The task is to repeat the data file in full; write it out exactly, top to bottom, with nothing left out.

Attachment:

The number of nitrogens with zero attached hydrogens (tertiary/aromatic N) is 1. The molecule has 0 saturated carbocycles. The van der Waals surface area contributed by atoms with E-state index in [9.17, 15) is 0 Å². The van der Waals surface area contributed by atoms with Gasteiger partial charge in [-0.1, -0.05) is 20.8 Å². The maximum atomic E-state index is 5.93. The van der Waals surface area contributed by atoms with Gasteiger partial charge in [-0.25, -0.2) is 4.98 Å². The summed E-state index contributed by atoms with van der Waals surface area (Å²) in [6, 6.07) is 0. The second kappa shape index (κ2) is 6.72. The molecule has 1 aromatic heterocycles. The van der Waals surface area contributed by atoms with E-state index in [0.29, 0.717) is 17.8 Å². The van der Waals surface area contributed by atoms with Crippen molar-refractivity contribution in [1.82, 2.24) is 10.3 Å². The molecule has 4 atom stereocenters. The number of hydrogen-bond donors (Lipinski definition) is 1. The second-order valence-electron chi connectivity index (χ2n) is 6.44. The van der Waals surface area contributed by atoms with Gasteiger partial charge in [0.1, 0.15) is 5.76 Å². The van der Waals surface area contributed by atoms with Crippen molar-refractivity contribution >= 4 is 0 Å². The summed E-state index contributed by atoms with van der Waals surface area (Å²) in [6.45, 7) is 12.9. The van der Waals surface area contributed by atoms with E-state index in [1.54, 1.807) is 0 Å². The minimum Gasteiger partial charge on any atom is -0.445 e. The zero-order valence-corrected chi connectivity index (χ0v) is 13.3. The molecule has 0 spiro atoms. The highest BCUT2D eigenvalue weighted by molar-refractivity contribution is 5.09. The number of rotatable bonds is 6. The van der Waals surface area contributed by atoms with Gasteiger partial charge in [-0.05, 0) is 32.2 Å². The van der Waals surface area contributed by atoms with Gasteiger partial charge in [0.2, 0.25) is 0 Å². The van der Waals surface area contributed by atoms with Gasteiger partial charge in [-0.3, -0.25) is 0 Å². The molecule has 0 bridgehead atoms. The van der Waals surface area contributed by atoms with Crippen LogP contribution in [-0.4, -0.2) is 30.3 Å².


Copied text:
The number of nitrogens with zero attached hydrogens (tertiary/aromatic N) is 1. The molecule has 0 saturated carbocycles. The van der Waals surface area contributed by atoms with E-state index in [9.17, 15) is 0 Å². The van der Waals surface area contributed by atoms with Gasteiger partial charge in [-0.1, -0.05) is 20.8 Å². The maximum atomic E-state index is 5.93. The van der Waals surface area contributed by atoms with Gasteiger partial charge in [-0.25, -0.2) is 4.98 Å². The summed E-state index contributed by atoms with van der Waals surface area (Å²) in [6, 6.07) is 0. The second kappa shape index (κ2) is 6.72. The molecule has 1 aromatic heterocycles. The van der Waals surface area contributed by atoms with E-state index in [0.29, 0.717) is 17.8 Å². The van der Waals surface area contributed by atoms with Crippen molar-refractivity contribution in [1.82, 2.24) is 10.3 Å². The molecule has 4 atom stereocenters. The number of hydrogen-bond donors (Lipinski definition) is 1. The second-order valence-electron chi connectivity index (χ2n) is 6.44. The van der Waals surface area contributed by atoms with Gasteiger partial charge in [0.1, 0.15) is 5.76 Å². The van der Waals surface area contributed by atoms with Crippen molar-refractivity contribution >= 4 is 0 Å². The summed E-state index contributed by atoms with van der Waals surface area (Å²) in [6.45, 7) is 12.9. The van der Waals surface area contributed by atoms with E-state index in [1.54, 1.807) is 0 Å². The minimum Gasteiger partial charge on any atom is -0.445 e. The zero-order valence-corrected chi connectivity index (χ0v) is 13.3. The molecule has 0 spiro atoms. The highest BCUT2D eigenvalue weighted by molar-refractivity contribution is 5.09. The number of rotatable bonds is 6. The van der Waals surface area contributed by atoms with Gasteiger partial charge in [-0.05, 0) is 32.2 Å². The van der Waals surface area contributed by atoms with Gasteiger partial charge in [0.2, 0.25) is 0 Å². The van der Waals surface area contributed by atoms with Gasteiger partial charge in [-0.3, -0.25) is 0 Å². The molecule has 0 bridgehead atoms. The van der Waals surface area contributed by atoms with Crippen LogP contribution in [-0.4, -0.2) is 30.3 Å².